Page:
Since 2002, when the Center for Venture Research at the University of New Hampshire first reported the results of its annual survey of angel investment activity, software has been the number one industry sector for angel investments in every year.
And our friends in the Granite State aren’t the only ones showing angels’ affection for software companies. The 2015 Halo Report — a joint publication of the Angel Resource Institute at Willamette University and Pitchbook — shows that more angel investment dollars went to software start-ups last year than went to start-ups in any other industry.
Why do angels like to invest in software companies so much?
First, software companies are capital efficient. Because angels are using their own money to finance businesses, they can only make so many investments of so much money per company per year. Therefore, they prefer to invest in companies that can achieve meaningful outcomes with small amounts of money. That financial structure allows them to participate in the financing of startups in ways not possible with companies that need so much capital that simply cannot raise money in $25,000 increments.
Second, software companies can pivot easily. Most startups will have to iterate to get the right product market fit. Angels prefer companies that can undertake that iteration cheaply and quickly. If a company has to build a supply chain or a factory, or get regulatory approval before they can figure out if they have the right product for the market, then pivoting isn’t as easy.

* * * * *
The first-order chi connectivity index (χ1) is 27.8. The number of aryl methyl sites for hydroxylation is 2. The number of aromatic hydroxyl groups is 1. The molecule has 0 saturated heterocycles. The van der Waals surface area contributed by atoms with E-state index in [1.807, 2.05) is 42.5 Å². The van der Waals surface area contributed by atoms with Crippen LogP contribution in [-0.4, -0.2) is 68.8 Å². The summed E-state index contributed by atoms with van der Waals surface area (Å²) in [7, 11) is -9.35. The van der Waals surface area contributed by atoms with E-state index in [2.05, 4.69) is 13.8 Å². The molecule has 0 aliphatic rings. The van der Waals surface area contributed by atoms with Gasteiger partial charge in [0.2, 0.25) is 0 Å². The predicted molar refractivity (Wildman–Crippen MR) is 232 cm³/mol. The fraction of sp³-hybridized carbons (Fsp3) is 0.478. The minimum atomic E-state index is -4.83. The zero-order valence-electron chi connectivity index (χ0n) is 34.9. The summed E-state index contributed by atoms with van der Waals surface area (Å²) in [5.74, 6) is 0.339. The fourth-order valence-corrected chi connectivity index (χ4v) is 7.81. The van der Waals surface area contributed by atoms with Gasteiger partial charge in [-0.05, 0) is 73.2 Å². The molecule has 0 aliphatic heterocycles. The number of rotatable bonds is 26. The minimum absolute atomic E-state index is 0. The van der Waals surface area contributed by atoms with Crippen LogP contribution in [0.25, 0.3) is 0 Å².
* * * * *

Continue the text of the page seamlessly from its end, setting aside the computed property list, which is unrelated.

Third, software companies scale well. Angels like businesses that can become large rapidly because that opportunity offers the potential for high financial returns. Software companies can add volume relatively cheaply because they do not have to build expensive production facilities or distribution outlets to grow larger. In addition, their margins often improve dramatically as the companies grow.
Fourth, software companies often attract later stage financing. Venture capitalists concentrate their investments in the software sector. By focusing on a sector that venture capitalists favor angels can increase the odds that later investors will follow on their investments at a higher price.
Fifth, software companies are simpler to build than many organizations. They have relatively straight forward supply chains and distribution arrangements. Angels, who cannot provide as much assistance to their portfolio companies as venture capitalists prefer those simpler-to-build businesses.
Sixth, software companies are understandable. Diligence is doable on most software businesses because the core ideas behind them can be understood by most investors. That contrasts with many biomedical or advanced manufacturing businesses, which are tough to grasp without specialized industry knowledge.